• The U.S. birth rate continues to fall, according to a CDC report
  • The birth rate has hit its lowest in the last 35 years
  • Experts opine the pandemic could drive down the numbers further

The number of births in the United States were down by 1% in 2019 from the previous year and found to be the lowest in the last 35 years, according to the Centers for Diseases Control and Prevention (CDC). 

Such a decline in the number of births is the latest sign of a prolonged national baby bust that has been going on for over a decade now. Experts warned the COVID-19 pandemic and its impact on the economy will suppress these numbers further. The main cause for the decline in the number of births was identified to be the shifting attitudes toward motherhood.

"The fact that births and fertility continued to decline in 2019 despite the booming economy suggests that this is a permanent shift to a lower fertility regime in the U.S. Although some have predicted a coronavirus baby boom in 2021, that seems unlikely," Cheryl Russell, a demographer and contributing editor to the journal American Demographics told The Hill.

"It’s more likely that young women will delay becoming pregnant during this time of uncertainty, so we could see a bigger drop in births and fertility rates in 2021," he added.

The CDC’s report was considered preliminary and based on a review of more than 99% of birth certificates issued last year.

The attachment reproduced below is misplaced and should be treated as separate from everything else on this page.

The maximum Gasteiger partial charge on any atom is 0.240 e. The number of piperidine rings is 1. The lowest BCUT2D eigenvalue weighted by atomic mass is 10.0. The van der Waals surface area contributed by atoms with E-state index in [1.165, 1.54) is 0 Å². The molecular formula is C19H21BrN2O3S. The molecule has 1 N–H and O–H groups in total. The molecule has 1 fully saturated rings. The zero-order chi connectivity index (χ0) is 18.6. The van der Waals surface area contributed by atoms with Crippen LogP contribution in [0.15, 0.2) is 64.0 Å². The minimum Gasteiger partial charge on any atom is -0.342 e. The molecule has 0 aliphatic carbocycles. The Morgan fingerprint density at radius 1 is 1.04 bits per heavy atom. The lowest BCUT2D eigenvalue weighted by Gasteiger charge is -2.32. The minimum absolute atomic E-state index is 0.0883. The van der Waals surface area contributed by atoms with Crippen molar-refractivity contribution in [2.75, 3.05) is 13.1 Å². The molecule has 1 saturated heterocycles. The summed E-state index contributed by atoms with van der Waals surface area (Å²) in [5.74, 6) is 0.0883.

Key points of the report:

  • The number of births in the previous year was about 3.7 million, down 1% from 2018 
  • Birth rates fell for women in nearly all age groups up to 34 years old but rose for those in their early 40s
  • The number of teen moms and mothers in their 20s also continued to fall
  • The C-section delivery rates declined to under 32%
  • For the fifth year in a row, the proportion of babies born at less than 37 weeks of gestation rose to more than 10%
  • The total fertility rate, or the number of births a typical woman would have over her lifetime, fell to 1.7
  • Birth rates in the U.S. have been declining every year since 2007 when a recession hit the nation. It continued to drop even after the economy rebounded
  • Couples seem to be delaying childbearing and have fewer kids once they start

“This unpredictable environment, and anxiety about the future, is going to make women think twice about having children,” Dr. Denise Jamieson, chair of obstetrics and gynecology at Emory University told TIME.